I’ve painted these over a red undercoat – I was expecting to paint them with a lot more red, but eventually I used a lot more colours on these to keep them lively. As a definite first I’ve used plenty of pictorial reference material, mainly in the form of a couple of Ospreys I managed to pick up on the cheap!
Traditionally I’ve always gone for freehanded shield designs, but I think I’d go mad if I tried to replicate the shield designs you see above! So these are my first Little Big Men transfers, and I’m fairly happy with how they turned out. Things were a bit dicey when I applied black wash to the shield boss, as some of the wash decided to run underneath some imperceptible bubbles in the transfer, so I did have to go in with some paint to tidy up afterwards. Other than that, these transfers do make an average paintjob look smashing!
That’s it for now. Sorry for the long hiatus (more than a month, ouch), I don’t have as much free time as I used to and I prefer to spend it on painting instead of writing about painting. So I don’t know when the next update will follow, but rest assured – I haven’t forgotten this blog!
Who knows, I might even manage to finish a project this year! Incredible! These Late Romans have been on my plate for a little over a year now and I’m actually close to completing them. They’re a relatively small force, but I think they’re among the better-looking of my projects, what with those shields. It’s a double update today, with some artillery which I finished in late January on the one hand, and the companion cavalry on the other. Let’s take a look.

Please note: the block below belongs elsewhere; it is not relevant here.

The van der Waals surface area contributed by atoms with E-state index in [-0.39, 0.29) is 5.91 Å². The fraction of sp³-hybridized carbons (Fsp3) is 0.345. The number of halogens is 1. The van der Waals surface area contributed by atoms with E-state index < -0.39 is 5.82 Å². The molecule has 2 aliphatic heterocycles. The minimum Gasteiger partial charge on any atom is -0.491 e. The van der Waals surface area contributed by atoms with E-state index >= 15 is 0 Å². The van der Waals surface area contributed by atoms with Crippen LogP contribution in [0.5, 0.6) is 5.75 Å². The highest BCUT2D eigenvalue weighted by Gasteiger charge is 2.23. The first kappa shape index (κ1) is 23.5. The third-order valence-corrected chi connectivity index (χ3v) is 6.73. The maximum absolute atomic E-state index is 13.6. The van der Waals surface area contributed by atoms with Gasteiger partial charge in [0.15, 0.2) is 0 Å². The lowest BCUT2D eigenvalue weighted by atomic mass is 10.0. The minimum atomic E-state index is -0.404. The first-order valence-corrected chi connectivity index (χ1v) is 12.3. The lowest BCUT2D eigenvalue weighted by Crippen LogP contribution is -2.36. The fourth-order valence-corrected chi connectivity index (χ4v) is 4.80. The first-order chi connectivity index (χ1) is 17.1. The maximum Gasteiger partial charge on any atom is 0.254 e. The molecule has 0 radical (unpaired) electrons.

First off, these two scorpiones. I could have based these a little bit smaller, but as I’ll mostly be playing Sword & Spear with them they do have the mandatory 12cm frontage. I wish Gripping Beast did more than one set of poses for the crew, as it looks a bit strange this way, but otherwise they’re just fine.
Next up is this ballista. They came with a third crew member, but as the model in question is a fairly imperious looking chap I decided early last year to press him into service as one of my commanders. Still, even with just these two lads to man the thing I think it looks fine.
Finally we have these companions, which were an absolute breeze to paint up really. I started off from an AP fur brown undercoat spray which was mostly useful on the horses. The rest of the models were handled in the usual fashion, with the one exception being their golden shield rims and their purple helmet plumes, just to get the imperial theme across.
I originally didn’t plan on taking any cavalry beyond the mandatory clibinarii and some assorted horse archers, but when my gaming compatriot Eddy Maes decided to pass his bag of unused Late Roman lead around I couldn’t resist a good rummage! Once again Eddy, my sincere thanks for selling these on to me for a great price.
The one thing I’m lacking for the project in terms of models are dracones. I’ve prepared some long spears (stupidly long in this case) in the hands of the standard bearers to receive these later, but it’s holding back the completion of many a unit. Hopefully I’ll be able to track some down at Salute this year, which will be my first foray into that great convention!